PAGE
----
She also thinks that demise of her father also adds a lot of responsibilities on her shoulders.  She is worried over her study at every bit.”I am rather worried of my study and doubt whether I can’t complete it,” Cheechi who is studying at 12 grade taking hotel management as major subjects further told.

Cheechi could not forget the moment that she talked with father over a phone before the avalanche took place when his father said he would come back home within a couple of weeks. “On Thursday morning, dad had asked us to pray for him as he was leaving from the base camp the next day,” she shared a segment of her last conservations with her father to this portal. Alas! On Friday morning she had to hear shocking news which she still does not believe her ears.”I could not believe my ears when I heard that my father was swept away by avalanche”, her tone goes a bit softer.

Though it has been still difficult for her to believe about his demise, the body of Ang Kaji was recovered from the avalanche on Saturday afternoon and the emotional Cheechi could not stop herself collapses during the cremation ceremony of her father at Syambhu in Kathmandu, two month ago.

She said that she frequently sees her father in dream. “How I could believe he was killed in avalanche as I often dream that he returns to home?” she told with breaking heart.

Ang Kaji, who started going to the mountains for work for the past one decade and would share his mountaineering experiences with his daughters will no more narrates his decade long struggle with the world’s highest peak to his lovely daughters hence onwards.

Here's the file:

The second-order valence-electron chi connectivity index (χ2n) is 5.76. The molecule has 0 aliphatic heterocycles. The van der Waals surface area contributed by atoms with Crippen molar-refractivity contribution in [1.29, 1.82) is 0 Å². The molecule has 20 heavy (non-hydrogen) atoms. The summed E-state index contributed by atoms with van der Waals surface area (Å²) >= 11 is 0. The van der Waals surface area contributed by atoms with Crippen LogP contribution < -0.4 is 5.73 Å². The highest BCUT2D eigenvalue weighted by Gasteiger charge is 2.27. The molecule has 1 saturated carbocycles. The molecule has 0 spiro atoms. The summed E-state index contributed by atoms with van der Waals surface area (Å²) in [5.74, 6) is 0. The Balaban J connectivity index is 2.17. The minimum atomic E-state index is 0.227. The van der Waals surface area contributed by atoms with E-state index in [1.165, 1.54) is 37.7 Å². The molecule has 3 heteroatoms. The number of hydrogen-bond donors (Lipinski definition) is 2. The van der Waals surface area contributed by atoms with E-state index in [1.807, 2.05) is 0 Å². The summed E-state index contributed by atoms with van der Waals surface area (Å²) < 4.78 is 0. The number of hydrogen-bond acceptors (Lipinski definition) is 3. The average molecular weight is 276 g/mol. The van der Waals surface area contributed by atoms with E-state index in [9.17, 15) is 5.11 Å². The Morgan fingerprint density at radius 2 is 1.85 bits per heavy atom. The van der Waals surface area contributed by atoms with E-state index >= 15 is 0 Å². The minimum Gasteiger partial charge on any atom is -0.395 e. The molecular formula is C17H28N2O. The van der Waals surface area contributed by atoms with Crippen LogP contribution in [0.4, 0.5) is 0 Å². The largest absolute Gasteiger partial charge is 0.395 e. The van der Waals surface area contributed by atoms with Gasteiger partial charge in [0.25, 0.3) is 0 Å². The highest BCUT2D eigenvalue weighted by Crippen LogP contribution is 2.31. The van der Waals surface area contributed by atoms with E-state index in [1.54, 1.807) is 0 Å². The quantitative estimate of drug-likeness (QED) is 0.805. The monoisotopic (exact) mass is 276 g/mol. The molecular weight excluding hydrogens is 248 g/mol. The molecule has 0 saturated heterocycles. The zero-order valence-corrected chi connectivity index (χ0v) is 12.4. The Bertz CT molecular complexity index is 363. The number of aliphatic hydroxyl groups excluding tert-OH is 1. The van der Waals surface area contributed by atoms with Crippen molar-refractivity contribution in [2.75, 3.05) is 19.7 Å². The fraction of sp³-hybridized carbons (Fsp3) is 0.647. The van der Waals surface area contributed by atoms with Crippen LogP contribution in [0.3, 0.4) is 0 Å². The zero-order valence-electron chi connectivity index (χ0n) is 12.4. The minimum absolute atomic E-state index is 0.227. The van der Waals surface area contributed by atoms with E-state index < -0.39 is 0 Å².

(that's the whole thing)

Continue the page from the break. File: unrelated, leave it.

This time also he had vowed to return back soon to share his experiences. “Before leaving for the peak he had promised to return soon…but he did not come “, her voice stopped with despair. Sometime in his earlier expedition her father would also give a tone of warning that it is uncertain whether a mountaineer would return alive or not. His statement proved true though it may be a bitter lesson for others.

After the deadliest accident, the government announced a compensation and insurance package worth about $15,000 to the victims of the Sherpa climbers, but Cheechi is not satisfied with the amounts. “We have not acquired compensation as promised by the government except for meager 1 million rupees in insurance amount. Government must support us accomplish our study”, Cheechi who live in a rented flat paying 9 thousand rupees per months further told.

Cheechi who is doing her 12 grade is sometimes accompanied by her octogenarian grandpa and 77-year-old grandma Nima Sherpa. “They couldn’t stop breaking the tears seeing our measurable condition but try to soothe us”, she told. Both the octogenarian couple who live with their elder son in neighboring India had returned to Nepal after the demise of their youngest son, Ang Kaji.

Her one of the brother lives at a Monastery to become Lama while two sisters are along with her. Cheechi who wants to run a hotel at her native village after accomplishing the study finally told, “I am grateful to the foundation who adopted my two brothers.”